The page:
The other main theory is known as pecking order theory, previously suggested by Donaldson (1961) and further developed by Myers and Majluf (1984). Instead of having leverage targets, it is assumed that the management has superior information about the firm’s value than potential investors.19 This results in the existence of asymmetric information, such as adverse selection, and leads to a hierarchy of prefe- rences in terms of funding sources. In general, firms tend to rely on internal sources of funds, and prefer debt to equity if external financing is required.20

However, both the trade-off and the pecking order theory do not have the capability to explain the statistical and economical impact of historical market-to-book ratios on capital structures. Baker and Wurgler (2002) have found a way to explain this effect, called market timing hypothesis. They argue that firms time their equity issues to the equity market conditions. Consequently, this leads to changes in capital structure. Due to the persistence of these changes, the authors conclude that capital structure is the result of the cumulative outcome of past attempts to time the equity market. Generally, companies issue new equity when shares are considered to be overvalued and repurchase when they are perceived to be undervalued.21

3. The dynamic framework

In this section I introduce the framework for measuring the speed of adjustment to- wards the desired target leverage. First, the model and the estimation methodology are presented. Second, the determinants of the target capital structure are described and finally the variables that influence the speed of adjustment to the target leverage are discussed.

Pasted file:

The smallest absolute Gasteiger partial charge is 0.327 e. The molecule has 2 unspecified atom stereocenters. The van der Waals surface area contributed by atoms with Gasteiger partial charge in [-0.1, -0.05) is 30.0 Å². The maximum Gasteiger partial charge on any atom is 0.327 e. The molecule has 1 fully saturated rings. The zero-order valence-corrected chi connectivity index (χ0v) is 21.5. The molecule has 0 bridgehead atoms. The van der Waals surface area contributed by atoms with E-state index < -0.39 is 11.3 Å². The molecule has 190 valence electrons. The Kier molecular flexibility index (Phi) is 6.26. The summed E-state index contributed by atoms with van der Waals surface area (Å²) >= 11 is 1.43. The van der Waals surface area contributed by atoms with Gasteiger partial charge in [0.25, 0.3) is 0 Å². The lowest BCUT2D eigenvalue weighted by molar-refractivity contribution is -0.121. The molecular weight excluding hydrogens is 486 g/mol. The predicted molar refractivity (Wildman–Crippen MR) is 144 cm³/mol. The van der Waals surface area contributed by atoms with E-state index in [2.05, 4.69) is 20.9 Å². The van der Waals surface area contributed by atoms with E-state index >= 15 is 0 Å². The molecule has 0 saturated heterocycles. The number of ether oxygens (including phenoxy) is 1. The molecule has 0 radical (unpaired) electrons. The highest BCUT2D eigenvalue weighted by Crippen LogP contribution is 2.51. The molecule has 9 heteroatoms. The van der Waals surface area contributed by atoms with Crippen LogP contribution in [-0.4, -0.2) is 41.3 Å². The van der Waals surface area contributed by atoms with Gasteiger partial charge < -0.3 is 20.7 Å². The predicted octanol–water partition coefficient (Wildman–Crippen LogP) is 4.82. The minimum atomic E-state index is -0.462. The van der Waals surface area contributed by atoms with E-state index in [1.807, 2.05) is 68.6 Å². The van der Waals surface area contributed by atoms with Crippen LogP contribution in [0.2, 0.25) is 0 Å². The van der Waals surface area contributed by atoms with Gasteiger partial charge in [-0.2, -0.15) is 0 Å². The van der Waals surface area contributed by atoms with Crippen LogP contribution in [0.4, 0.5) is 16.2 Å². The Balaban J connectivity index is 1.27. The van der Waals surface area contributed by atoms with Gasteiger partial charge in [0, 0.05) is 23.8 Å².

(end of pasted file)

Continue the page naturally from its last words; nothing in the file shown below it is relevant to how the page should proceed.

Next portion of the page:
3.1. The two-stage dynamic partial-adjustment capital structure model

An appropriate and commonly used model in the finance literature to measure the speed of adjustment is the two-stage dynamic partial-adjustment model.22 The firststage can be written as follows:

Stage 1 D

illustration not visible in this excerpt

(1)

where[Abbildung in dieser Leseprobe nicht enthalten]denotes a firm’s i desired target leverage ratio,[Abbildung in dieser Leseprobe nicht enthalten]is a vector of firm characteristics related to costs and benefits that determine a firm’s desired target le- verage, and represents a coefficient vector. The data of all firms are pooled and the parameters of equation (1) are estimated by applying simple ordinary least squares (OLS). Using simple OLS with panel data is called a pooled OLS regression. It is subject to a large number of error types23, but it is a simple and quick benchmark to which more sophisticated regressions can be compared. Practically, I put all data together and do not make any distinction between cross-section and time series. The firms’ historical leverage ratios are employed as dependent variable. In a further step, I use the estimated equation to determine the target leverage ratios[Abbildung in dieser Leseprobe nicht enthalten]for each firm.

Before running the second-stage regression, I classify each firm of my sample into its major industry group.24

The second stage uses the estimated target leverage ratios from the first-stage regression in order to measure the speed of adjustment towards the target leverage for each major industry group. This regression can be written as follows:

Stage 2 D

illustration not visible in this excerpt

(2)